Treatment and Care Options for a Baby’s Tongue-Tie
Since breastfeeding and all of the nutritional, neurological, and emotional development that comes with it is vital to both short and long-term health for children, most parents elect to have a tongue-tie revision surgery done by a pediatric holistic dentist.
As with all medical procedures and surgeries, however, there are multiple things to be considered by parents and providers when making this decision.
When we factor into the discussion things like maternal distress, abnormal fetal positioning, birth trauma, and the resultant subluxation and sympathetic dominance, it’s important to consider that increased tension and thickness of the soft tissues may be a protective and compensatory response to the neurological tone of the entire system.
That means if the tongue tie is surgically revised without consideration of subluxation and sympathetic dominant neurology likely at play, and a Pediatric Chiropractor is not first consulted… things could be made worse initially instead of better after the surgery.
That would be the case if we factor in that the original cause and neuromuscular tone causing all the problems would still not have been addressed. Now the child also has to deal with the pain and restrictions that come with the post-surgery response the body will likely go through.
The take-home point from this session is simple – please be sure to consult with a trained PX Doc and Pediatric Chiropractic expert before the surgical revision if you can, and most assuredly afterward as well to help reduce the associated neuromuscular tension, subluxation, and biomechanical dysfunction.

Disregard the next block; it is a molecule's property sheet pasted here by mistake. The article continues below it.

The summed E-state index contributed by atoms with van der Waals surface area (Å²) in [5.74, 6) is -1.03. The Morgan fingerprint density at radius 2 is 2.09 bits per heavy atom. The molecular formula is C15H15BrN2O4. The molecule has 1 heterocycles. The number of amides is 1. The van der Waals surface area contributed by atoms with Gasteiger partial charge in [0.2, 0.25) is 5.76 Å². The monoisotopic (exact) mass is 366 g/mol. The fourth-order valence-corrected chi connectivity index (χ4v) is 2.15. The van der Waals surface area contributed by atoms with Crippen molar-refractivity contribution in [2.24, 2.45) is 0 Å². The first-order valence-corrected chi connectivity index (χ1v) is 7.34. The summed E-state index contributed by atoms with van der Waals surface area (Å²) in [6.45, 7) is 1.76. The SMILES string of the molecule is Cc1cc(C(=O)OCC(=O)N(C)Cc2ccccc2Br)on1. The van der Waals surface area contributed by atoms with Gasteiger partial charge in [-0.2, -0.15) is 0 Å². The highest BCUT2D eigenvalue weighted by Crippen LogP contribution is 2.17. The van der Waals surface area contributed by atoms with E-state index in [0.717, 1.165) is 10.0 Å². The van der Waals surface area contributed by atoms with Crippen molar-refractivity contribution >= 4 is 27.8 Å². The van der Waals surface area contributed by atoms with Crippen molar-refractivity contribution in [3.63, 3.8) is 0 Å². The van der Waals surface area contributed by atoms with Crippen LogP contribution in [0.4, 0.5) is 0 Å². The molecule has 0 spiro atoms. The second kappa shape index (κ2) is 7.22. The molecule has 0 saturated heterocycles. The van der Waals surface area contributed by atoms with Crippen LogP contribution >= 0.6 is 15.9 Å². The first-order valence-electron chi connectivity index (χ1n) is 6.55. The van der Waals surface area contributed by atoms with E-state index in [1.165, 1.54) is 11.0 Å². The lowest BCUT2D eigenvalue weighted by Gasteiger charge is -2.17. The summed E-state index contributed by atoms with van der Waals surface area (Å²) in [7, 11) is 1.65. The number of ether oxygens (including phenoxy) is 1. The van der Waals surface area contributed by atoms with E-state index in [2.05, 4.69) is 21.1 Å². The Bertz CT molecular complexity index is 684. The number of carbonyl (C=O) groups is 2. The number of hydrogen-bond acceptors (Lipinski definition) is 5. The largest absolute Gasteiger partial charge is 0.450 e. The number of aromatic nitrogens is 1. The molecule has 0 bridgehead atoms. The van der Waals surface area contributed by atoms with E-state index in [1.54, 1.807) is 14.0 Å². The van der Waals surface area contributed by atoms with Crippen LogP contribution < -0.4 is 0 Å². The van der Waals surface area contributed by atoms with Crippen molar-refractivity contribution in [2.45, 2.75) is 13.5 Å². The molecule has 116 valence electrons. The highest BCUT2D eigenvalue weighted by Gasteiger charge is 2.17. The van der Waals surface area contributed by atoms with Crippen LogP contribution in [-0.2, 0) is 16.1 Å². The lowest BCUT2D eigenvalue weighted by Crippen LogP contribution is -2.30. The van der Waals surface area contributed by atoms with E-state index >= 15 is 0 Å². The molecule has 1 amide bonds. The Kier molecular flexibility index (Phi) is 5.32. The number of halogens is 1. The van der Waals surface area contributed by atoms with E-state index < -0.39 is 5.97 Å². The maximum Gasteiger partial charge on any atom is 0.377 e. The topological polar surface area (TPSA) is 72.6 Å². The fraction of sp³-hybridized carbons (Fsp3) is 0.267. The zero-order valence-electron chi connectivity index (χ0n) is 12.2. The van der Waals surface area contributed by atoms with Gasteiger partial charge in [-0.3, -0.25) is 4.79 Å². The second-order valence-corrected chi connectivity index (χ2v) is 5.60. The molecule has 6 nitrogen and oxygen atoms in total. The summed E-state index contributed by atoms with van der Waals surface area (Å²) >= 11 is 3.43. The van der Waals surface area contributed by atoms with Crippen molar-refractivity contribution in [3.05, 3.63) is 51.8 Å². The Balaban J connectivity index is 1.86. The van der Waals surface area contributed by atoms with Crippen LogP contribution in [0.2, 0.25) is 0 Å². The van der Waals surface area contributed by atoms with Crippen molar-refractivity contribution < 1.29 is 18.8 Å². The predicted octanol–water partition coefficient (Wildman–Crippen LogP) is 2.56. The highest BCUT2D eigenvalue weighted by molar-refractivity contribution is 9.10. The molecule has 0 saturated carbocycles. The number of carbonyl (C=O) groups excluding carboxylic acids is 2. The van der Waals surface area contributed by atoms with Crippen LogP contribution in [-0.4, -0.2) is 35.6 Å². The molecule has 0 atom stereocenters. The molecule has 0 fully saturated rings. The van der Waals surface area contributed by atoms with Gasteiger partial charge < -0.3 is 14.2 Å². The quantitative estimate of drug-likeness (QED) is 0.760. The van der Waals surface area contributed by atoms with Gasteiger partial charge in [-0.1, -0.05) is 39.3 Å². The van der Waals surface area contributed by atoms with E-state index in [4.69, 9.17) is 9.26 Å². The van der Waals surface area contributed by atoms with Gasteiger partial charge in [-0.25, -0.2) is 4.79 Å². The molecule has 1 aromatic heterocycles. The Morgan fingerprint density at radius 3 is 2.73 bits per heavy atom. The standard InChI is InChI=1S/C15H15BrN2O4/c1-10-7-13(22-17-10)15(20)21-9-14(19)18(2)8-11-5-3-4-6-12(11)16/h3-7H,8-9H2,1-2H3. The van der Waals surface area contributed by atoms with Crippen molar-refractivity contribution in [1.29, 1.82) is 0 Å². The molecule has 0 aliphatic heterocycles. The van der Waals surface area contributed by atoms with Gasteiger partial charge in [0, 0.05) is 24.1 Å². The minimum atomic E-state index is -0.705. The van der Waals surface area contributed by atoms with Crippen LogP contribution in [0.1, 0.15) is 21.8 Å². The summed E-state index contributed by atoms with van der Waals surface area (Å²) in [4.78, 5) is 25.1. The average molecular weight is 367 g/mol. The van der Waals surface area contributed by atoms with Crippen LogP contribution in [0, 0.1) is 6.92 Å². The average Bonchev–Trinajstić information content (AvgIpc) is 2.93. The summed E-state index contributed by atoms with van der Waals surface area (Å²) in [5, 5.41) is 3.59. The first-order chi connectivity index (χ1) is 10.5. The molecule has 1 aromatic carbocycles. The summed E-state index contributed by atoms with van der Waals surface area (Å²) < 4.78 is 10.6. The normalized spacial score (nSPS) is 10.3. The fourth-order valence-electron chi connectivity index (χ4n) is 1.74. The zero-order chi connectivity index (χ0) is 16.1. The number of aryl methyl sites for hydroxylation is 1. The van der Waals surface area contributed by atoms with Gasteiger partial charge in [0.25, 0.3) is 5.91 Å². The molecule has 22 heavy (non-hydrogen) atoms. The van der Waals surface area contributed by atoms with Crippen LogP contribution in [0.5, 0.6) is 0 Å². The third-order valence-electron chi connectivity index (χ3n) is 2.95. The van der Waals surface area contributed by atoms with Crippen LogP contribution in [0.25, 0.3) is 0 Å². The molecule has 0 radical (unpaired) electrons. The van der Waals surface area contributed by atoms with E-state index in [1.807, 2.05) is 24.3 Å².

For some children, surgical revision and chiropractic care are ultimately needed for the best short and long-term results.
It is also important to note that the vast majority of trained Pediatric Chiropractors are trained and proficient in various techniques such as Sacro-Occipital Technique (SOT), NeuroTonal work, and even Cranial-Sacral Therapy (CST).
There are a few other professions, such as massage therapists, who can get additional training in craniosacral therapy and myofascial release. Still, it’s important for parents to know that only a trained Pediatric Chiropractor like those found in our PX Docs Network are licensed and trained to provide the kind of in-depth adjustments needed to improve neurological function beyond just soft tissue work more significantly.
Find Your Local Pediatric Chiropractor
Whether your child has had a surgical tongue-tie revision already or not, a consultation and examination with one of our trained PX Docs is an absolute must for this condition.
Again and again, we find that a baby’s tongue tie comes with moderate to severe tension, subluxation, and dysautonomia. You can see an example of this tension and neurological interference on the INSiGHT Scan below, which was a recent infant patient who had already had tongue-tie revision surgery.
You can see clearly how much stress and dysfunction has built up on this patient’s upper cervical spine, including what is called a “counter-torque” tension pattern where C1 (atlas) is misaligned in one direction and C2/C3 (axis) in the opposite direction. That subluxation pattern is the one associated with the most amount of neurological tension, dysfunction, and dysautonomia.
To learn more about these incredible INSiGHT Scans that help determine if subluxation is at play for your child, check out this article here.
And then, most importantly, to find your local PX Doc and get your consultation and exam scheduled right away, head over to our Provider Directory and simply plug in your zip code or city and state. Our doctors are absolute experts in this condition and can provide you with the Hope, Answers, and Help you’ve been searching for!
Waddington EL, Snider KT, Lockwood MD, Pazdernik VK. Incidence of Somatic Dysfunction in Healthy Newborns. J Am Osteopath Assoc. 2015 Nov;115(11):654-65. doi: 10.7556/jaoa.2015.136. PMID: 26501758.
Amitai Y, Shental H, Atkins-Manelis L, Koren G, Zamir CS. Pre-conceptional folic acid supplementation: A possible cause for the increasing rates of ankyloglossia. Med Hypotheses. 2020 Jan;134:109508. doi: 10.1016/j.mehy.2019.109508. Epub 2019 Nov 18. PMID: 31835174.